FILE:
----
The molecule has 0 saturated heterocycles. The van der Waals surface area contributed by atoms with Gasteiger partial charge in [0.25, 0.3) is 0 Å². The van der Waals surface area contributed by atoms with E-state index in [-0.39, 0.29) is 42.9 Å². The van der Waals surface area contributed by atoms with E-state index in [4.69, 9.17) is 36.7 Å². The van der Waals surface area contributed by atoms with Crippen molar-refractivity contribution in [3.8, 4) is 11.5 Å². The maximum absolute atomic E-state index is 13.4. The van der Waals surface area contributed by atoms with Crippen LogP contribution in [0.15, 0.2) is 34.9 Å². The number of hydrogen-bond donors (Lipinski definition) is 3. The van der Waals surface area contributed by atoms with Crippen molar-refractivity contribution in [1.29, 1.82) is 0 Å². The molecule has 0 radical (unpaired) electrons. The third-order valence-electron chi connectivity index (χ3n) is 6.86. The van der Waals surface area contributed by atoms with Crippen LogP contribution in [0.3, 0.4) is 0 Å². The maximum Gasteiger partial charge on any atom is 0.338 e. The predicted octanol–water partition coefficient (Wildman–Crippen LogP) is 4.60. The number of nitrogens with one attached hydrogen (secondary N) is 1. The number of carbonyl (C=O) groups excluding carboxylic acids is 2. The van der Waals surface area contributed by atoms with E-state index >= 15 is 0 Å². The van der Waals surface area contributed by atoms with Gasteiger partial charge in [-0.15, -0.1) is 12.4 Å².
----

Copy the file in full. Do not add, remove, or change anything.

The molecule has 0 saturated heterocycles. The van der Waals surface area contributed by atoms with Gasteiger partial charge in [0.25, 0.3) is 0 Å². The van der Waals surface area contributed by atoms with E-state index in [-0.39, 0.29) is 42.9 Å². The van der Waals surface area contributed by atoms with E-state index in [4.69, 9.17) is 36.7 Å². The van der Waals surface area contributed by atoms with Crippen molar-refractivity contribution in [3.8, 4) is 11.5 Å². The maximum absolute atomic E-state index is 13.4. The van der Waals surface area contributed by atoms with Crippen LogP contribution in [0.15, 0.2) is 34.9 Å². The number of hydrogen-bond donors (Lipinski definition) is 3. The van der Waals surface area contributed by atoms with Crippen molar-refractivity contribution in [1.29, 1.82) is 0 Å². The molecule has 0 radical (unpaired) electrons. The third-order valence-electron chi connectivity index (χ3n) is 6.86. The van der Waals surface area contributed by atoms with Crippen LogP contribution in [0.3, 0.4) is 0 Å². The maximum Gasteiger partial charge on any atom is 0.338 e. The predicted octanol–water partition coefficient (Wildman–Crippen LogP) is 4.60. The number of nitrogens with one attached hydrogen (secondary N) is 1. The number of carbonyl (C=O) groups excluding carboxylic acids is 2. The van der Waals surface area contributed by atoms with E-state index >= 15 is 0 Å². The van der Waals surface area contributed by atoms with Gasteiger partial charge in [-0.15, -0.1) is 12.4 Å².